Drawn to the Temple courts by what sounded like a great rushing wind, they heard a group of Galileans speaking to them in about 16 different languages or dialects. Peter’s sermon on that day brought them to faith in Jesus. They came to understand that these signs fulfilled Joel’s prophecy in chapter 2 of his book.

They also came to believe that Jesus had risen from the grave as foretold by the prophet David. And the miraculous signs on that day served as evidence to them that Christ was ruling in heaven and had poured out his Holy Spirit.

Luke tells us that they were cut to the heart when Peter drew this conclusion: Therefore let all the house of Israel know for certain that God has made Him both Lord and Christ – this Jesus whom you crucified.’ The question that they raised is our question. Cut to the heart means that they were fully convinced and convicted. They stood before Peter and before God as believers in Jesus of Nazareth.

This new content to their faith was both wonderful and fearful. It was wonderful …that God had sent his messiah, yet fearful…because they had nailed him to the cross. So they asked the most important question that they could. ‘Brethren, what shall we do?” In other words…what shall we do to be saved? We admit our guilt and we don’t know what to do.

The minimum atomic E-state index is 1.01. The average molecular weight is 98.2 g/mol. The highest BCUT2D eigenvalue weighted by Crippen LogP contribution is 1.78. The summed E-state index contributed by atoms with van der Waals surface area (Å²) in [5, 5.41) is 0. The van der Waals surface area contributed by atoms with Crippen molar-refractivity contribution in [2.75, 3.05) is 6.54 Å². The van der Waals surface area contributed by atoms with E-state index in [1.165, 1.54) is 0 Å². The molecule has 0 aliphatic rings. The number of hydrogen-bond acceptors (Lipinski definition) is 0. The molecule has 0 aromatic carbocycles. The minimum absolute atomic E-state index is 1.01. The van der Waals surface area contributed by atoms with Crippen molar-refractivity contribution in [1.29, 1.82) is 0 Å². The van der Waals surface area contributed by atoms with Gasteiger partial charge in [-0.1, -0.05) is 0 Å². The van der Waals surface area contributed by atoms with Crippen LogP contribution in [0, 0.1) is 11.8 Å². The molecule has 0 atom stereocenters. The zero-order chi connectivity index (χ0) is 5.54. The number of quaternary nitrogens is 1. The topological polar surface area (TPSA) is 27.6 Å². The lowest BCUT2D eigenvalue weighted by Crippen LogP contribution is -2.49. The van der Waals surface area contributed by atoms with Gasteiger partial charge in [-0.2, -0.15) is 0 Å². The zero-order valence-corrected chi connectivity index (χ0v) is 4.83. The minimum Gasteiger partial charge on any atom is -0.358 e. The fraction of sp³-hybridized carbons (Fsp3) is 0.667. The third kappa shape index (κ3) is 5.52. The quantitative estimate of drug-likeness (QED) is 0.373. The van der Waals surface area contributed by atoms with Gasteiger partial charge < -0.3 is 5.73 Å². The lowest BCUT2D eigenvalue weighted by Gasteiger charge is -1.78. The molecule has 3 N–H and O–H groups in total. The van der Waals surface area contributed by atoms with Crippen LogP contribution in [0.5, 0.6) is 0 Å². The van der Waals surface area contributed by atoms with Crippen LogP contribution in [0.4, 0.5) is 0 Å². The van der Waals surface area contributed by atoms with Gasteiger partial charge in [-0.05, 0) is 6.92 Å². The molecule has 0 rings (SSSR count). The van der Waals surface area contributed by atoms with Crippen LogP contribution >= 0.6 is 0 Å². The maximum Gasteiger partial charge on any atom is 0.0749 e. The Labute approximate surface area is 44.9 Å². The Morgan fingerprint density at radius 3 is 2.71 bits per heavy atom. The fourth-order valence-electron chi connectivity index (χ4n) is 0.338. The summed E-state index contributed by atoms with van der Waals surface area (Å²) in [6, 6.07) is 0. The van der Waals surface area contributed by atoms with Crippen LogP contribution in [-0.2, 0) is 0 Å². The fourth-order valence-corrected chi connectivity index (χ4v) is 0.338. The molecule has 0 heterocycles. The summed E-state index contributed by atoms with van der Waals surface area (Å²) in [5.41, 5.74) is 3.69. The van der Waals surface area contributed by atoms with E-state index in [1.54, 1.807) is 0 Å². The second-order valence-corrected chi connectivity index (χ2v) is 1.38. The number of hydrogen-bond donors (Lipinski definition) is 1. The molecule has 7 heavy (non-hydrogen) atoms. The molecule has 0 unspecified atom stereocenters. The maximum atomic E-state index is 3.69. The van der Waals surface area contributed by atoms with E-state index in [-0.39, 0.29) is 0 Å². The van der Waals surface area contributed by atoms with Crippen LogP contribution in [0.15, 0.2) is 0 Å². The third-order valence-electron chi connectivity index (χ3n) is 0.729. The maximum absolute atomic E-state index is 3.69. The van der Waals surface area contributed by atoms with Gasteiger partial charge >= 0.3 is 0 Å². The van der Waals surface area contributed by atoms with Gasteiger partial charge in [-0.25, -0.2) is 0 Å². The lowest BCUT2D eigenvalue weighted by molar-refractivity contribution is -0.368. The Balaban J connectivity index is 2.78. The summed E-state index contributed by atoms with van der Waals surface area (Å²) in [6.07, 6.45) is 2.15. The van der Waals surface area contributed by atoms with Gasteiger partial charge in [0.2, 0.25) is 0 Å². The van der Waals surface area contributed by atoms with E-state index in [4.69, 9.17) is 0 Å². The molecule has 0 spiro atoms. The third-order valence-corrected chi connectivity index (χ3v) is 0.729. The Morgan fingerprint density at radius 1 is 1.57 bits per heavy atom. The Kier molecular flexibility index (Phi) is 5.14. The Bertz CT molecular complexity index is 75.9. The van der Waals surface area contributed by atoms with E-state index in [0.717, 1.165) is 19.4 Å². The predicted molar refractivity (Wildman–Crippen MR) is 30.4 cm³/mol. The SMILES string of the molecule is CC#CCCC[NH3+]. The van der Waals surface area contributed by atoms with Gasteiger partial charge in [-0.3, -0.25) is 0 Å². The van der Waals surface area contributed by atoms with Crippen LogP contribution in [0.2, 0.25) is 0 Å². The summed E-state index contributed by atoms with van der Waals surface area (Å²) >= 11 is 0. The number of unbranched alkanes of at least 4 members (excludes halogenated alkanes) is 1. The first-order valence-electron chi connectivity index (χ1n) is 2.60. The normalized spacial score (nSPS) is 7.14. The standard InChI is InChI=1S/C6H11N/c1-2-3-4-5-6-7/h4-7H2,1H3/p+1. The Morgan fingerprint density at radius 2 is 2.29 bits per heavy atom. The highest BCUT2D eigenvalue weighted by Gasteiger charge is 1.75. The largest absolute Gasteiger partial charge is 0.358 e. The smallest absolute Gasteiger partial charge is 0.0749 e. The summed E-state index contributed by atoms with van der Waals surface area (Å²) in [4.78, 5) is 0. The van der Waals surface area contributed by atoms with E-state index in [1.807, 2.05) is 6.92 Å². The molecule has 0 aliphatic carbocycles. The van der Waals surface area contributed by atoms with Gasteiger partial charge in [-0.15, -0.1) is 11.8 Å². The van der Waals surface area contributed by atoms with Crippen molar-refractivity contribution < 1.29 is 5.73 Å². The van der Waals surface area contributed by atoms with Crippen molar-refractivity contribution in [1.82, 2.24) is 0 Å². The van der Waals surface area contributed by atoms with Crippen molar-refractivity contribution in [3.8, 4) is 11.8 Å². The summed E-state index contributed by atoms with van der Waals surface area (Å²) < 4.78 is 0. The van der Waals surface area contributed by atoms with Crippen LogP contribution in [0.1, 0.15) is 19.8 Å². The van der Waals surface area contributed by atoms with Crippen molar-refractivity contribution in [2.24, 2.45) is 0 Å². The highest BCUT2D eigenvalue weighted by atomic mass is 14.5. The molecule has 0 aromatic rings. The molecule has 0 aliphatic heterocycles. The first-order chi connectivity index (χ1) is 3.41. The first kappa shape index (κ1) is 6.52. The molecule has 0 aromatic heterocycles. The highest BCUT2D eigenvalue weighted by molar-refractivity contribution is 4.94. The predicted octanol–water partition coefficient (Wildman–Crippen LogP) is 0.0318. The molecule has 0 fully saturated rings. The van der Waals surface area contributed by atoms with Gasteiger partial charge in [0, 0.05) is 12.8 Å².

Peter’s answer is the key: What he did not say is just as important as what he did.

He did not say:

  • Believe in Jesus as the Son of God. The fact that they had been cut to the heart was proof that they did believe. They now knew that they had killed God’s son, and their messiah. They would not have asked the question if they did not believe.
  • But in light of the fact that they were now believers in Jesus, it is also important to notice that Peter also did not say: ‘do nothing, your faith has saved you’.

Had Peter been preaching a modern day version of salvation by ‘faith alone’, this was his cue. Peter would then have said something like: “please don’t even think about doing anything, because that would be salvation by works which is a huge mistake!

Instead, this is what he did say”. “Repent and be baptized every one of you in the name of Jesus Christ for the forgiveness of your sins and you will receive the gift of the Holy Spirit. Vs. 38

In other words, there is something that you still need to do.

  • By itself, faith in God is not enough. As devout Jews they already believed that.
  • By itself, faith in Jesus as the Crucified, risen and enthroned Son of God is not enough.